The government has blocked the go-ahead for a statue of Margaret Thatcher to be installed in Parliament Square, over fears that it will be vandalised.
The Public Memorials Appeal Trust wanted to erect a ten-foot statue of the first female Prime Minister where she would stand with Winston Churchill, Mahatma Gandhi and Nelson Mandela.
However, the Royal Parks Agency and the Department for Culture, Media and Sport have formally objected to the statue.
The objection argues that the project has not received the support of the Thatcher family and there are fears that people would vandalise and damage the statue.
A Royal Parks spokesperson said, “Numerous times we have requested assurances from the applicant that they have approval from the family for the statue.”
“To date we have not had those assurances.”
It is also believed that Thatcher’s children, Carol and Sir Mark, are not happy with the design of the statue – which does not include her famous handbag.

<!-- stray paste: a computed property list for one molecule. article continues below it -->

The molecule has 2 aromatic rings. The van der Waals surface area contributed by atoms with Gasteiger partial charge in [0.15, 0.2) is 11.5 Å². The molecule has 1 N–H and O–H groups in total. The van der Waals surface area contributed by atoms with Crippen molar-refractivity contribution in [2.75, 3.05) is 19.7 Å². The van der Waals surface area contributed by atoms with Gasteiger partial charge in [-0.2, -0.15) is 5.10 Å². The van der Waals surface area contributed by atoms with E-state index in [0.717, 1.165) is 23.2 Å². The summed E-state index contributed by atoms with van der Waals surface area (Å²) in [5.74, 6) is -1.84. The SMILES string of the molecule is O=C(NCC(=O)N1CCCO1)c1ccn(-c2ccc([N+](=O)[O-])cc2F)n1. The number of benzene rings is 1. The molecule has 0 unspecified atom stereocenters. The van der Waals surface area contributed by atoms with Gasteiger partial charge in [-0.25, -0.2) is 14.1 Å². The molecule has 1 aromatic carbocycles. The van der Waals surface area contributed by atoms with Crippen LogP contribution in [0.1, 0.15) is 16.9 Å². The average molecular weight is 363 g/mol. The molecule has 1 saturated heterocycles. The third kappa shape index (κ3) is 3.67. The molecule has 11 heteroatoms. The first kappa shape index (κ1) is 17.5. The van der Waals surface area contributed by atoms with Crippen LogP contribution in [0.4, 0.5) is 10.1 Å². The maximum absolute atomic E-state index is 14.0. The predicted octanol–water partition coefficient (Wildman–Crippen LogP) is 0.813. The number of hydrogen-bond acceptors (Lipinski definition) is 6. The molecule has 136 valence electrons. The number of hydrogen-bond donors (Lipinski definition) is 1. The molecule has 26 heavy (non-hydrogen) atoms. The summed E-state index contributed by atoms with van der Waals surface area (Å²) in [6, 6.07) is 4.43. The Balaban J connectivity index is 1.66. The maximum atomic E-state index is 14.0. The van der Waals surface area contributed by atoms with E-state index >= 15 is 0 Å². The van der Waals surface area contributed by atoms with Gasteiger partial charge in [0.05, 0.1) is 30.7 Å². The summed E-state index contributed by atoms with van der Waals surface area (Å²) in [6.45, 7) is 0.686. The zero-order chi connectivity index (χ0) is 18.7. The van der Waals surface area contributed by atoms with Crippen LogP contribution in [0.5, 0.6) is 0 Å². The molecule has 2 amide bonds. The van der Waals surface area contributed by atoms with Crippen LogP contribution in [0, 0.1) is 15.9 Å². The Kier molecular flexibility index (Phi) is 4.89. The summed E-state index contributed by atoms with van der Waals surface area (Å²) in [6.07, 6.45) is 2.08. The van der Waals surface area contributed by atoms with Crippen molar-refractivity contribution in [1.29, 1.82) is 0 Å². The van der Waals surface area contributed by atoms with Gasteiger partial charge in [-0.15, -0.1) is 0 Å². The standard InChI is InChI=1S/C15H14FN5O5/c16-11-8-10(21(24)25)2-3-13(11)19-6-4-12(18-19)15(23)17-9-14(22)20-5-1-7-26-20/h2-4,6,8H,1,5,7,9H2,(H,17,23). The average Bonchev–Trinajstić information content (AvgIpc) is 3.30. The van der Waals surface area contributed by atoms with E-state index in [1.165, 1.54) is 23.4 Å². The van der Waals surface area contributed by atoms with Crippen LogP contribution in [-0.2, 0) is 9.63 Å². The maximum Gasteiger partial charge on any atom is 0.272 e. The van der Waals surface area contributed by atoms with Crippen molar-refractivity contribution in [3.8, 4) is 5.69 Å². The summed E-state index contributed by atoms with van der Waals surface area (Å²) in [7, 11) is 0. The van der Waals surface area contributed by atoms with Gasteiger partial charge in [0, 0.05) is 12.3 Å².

The Thorney Island Society (TIS) has said that officials should follow with tradition and wait ten years after Thatcher’s death.
They said, “While Lady Thatcher was also widely respected it cannot be said that she was uncontroversial in this country.”
“There is a strong case for the ten year rule to respected – there should be a decent interval before permanent statues are erected, especially when they are controversial enough to risk vandalism.”
Vandalism amongst controversial statues is nothing new. Winston Churchill’s statue has been defaced with graffiti, and in 2002 a protestor decapitated a marble statue of Thatcher on display at London’s Guildhall Library.
While Thatcher holds the title of the first ever female Prime Minister and the longest serving and was named as the most influential woman of the last 70 years, she and her policies remain controversial.
However, current Prime Minister Theresa May has said that the threat of vandalism would not stop a statue being erected. Speaking as she arrived for the G20 meetings in Hamburg, she said, “What I’m very clear about is there shoud be no suggestion that the threat of vandalism should stop a statue of Margaret Thatcher from being put up.”